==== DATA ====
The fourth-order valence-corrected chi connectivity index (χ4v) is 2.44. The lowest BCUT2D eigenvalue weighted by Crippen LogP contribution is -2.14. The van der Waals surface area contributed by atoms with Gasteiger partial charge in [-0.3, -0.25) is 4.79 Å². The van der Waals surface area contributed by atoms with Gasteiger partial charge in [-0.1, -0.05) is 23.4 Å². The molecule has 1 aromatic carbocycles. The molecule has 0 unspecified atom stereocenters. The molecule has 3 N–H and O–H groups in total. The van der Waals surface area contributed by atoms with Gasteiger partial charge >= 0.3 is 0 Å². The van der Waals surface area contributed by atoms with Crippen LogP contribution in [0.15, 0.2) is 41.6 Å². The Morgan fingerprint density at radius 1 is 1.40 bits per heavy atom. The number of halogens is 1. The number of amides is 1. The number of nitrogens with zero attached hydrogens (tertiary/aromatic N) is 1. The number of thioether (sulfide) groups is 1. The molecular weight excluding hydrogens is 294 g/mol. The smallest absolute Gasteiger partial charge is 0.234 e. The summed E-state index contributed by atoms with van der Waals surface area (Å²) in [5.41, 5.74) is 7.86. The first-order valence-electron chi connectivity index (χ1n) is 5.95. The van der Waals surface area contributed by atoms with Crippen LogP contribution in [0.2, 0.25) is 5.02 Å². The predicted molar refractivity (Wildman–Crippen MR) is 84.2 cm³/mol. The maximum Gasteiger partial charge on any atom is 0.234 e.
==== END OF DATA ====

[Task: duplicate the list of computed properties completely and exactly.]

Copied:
The fourth-order valence-corrected chi connectivity index (χ4v) is 2.44. The lowest BCUT2D eigenvalue weighted by Crippen LogP contribution is -2.14. The van der Waals surface area contributed by atoms with Gasteiger partial charge in [-0.3, -0.25) is 4.79 Å². The van der Waals surface area contributed by atoms with Gasteiger partial charge in [-0.1, -0.05) is 23.4 Å². The molecule has 1 aromatic carbocycles. The molecule has 0 unspecified atom stereocenters. The molecule has 3 N–H and O–H groups in total. The van der Waals surface area contributed by atoms with Gasteiger partial charge >= 0.3 is 0 Å². The van der Waals surface area contributed by atoms with Crippen LogP contribution in [0.15, 0.2) is 41.6 Å². The Morgan fingerprint density at radius 1 is 1.40 bits per heavy atom. The number of halogens is 1. The number of amides is 1. The number of nitrogens with zero attached hydrogens (tertiary/aromatic N) is 1. The number of thioether (sulfide) groups is 1. The molecular weight excluding hydrogens is 294 g/mol. The smallest absolute Gasteiger partial charge is 0.234 e. The summed E-state index contributed by atoms with van der Waals surface area (Å²) in [5.41, 5.74) is 7.86. The first-order valence-electron chi connectivity index (χ1n) is 5.95. The van der Waals surface area contributed by atoms with Crippen LogP contribution in [0.2, 0.25) is 5.02 Å². The predicted molar refractivity (Wildman–Crippen MR) is 84.2 cm³/mol. The maximum Gasteiger partial charge on any atom is 0.234 e.